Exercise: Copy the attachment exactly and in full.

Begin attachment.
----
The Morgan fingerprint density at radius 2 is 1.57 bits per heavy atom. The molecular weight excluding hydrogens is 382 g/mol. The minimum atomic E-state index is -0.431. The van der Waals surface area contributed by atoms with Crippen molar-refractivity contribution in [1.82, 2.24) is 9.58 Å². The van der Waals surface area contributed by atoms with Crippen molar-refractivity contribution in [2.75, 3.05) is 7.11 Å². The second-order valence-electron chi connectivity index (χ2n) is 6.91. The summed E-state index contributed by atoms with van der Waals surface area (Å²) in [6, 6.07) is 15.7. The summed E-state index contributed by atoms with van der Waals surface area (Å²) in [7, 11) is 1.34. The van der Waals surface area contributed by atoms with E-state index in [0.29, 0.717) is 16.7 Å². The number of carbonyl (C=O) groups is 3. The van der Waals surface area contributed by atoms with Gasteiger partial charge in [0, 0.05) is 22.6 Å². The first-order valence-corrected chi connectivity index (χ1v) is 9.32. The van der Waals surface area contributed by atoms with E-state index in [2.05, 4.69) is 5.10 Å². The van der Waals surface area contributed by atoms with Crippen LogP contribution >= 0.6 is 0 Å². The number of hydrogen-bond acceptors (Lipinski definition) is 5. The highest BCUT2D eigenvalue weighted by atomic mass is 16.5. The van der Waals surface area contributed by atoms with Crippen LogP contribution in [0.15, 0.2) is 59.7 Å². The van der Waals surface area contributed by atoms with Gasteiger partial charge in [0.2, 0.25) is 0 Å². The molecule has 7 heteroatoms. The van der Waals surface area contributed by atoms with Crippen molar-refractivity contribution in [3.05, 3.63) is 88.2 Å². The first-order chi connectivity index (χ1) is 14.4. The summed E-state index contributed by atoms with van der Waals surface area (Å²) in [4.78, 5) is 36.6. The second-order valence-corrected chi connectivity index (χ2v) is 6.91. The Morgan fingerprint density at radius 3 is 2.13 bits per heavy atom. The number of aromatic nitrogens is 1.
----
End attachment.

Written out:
The Morgan fingerprint density at radius 2 is 1.57 bits per heavy atom. The molecular weight excluding hydrogens is 382 g/mol. The minimum atomic E-state index is -0.431. The van der Waals surface area contributed by atoms with Crippen molar-refractivity contribution in [1.82, 2.24) is 9.58 Å². The van der Waals surface area contributed by atoms with Crippen molar-refractivity contribution in [2.75, 3.05) is 7.11 Å². The second-order valence-electron chi connectivity index (χ2n) is 6.91. The summed E-state index contributed by atoms with van der Waals surface area (Å²) in [6, 6.07) is 15.7. The summed E-state index contributed by atoms with van der Waals surface area (Å²) in [7, 11) is 1.34. The van der Waals surface area contributed by atoms with E-state index in [0.29, 0.717) is 16.7 Å². The number of carbonyl (C=O) groups is 3. The van der Waals surface area contributed by atoms with Gasteiger partial charge in [0, 0.05) is 22.6 Å². The first-order valence-corrected chi connectivity index (χ1v) is 9.32. The van der Waals surface area contributed by atoms with E-state index in [2.05, 4.69) is 5.10 Å². The van der Waals surface area contributed by atoms with Crippen LogP contribution >= 0.6 is 0 Å². The number of hydrogen-bond acceptors (Lipinski definition) is 5. The highest BCUT2D eigenvalue weighted by atomic mass is 16.5. The van der Waals surface area contributed by atoms with Crippen LogP contribution in [0.15, 0.2) is 59.7 Å². The van der Waals surface area contributed by atoms with Gasteiger partial charge in [0.2, 0.25) is 0 Å². The molecule has 7 heteroatoms. The van der Waals surface area contributed by atoms with Crippen molar-refractivity contribution in [3.05, 3.63) is 88.2 Å². The first-order chi connectivity index (χ1) is 14.4. The summed E-state index contributed by atoms with van der Waals surface area (Å²) in [4.78, 5) is 36.6. The second-order valence-corrected chi connectivity index (χ2v) is 6.91. The Morgan fingerprint density at radius 3 is 2.13 bits per heavy atom. The number of aromatic nitrogens is 1.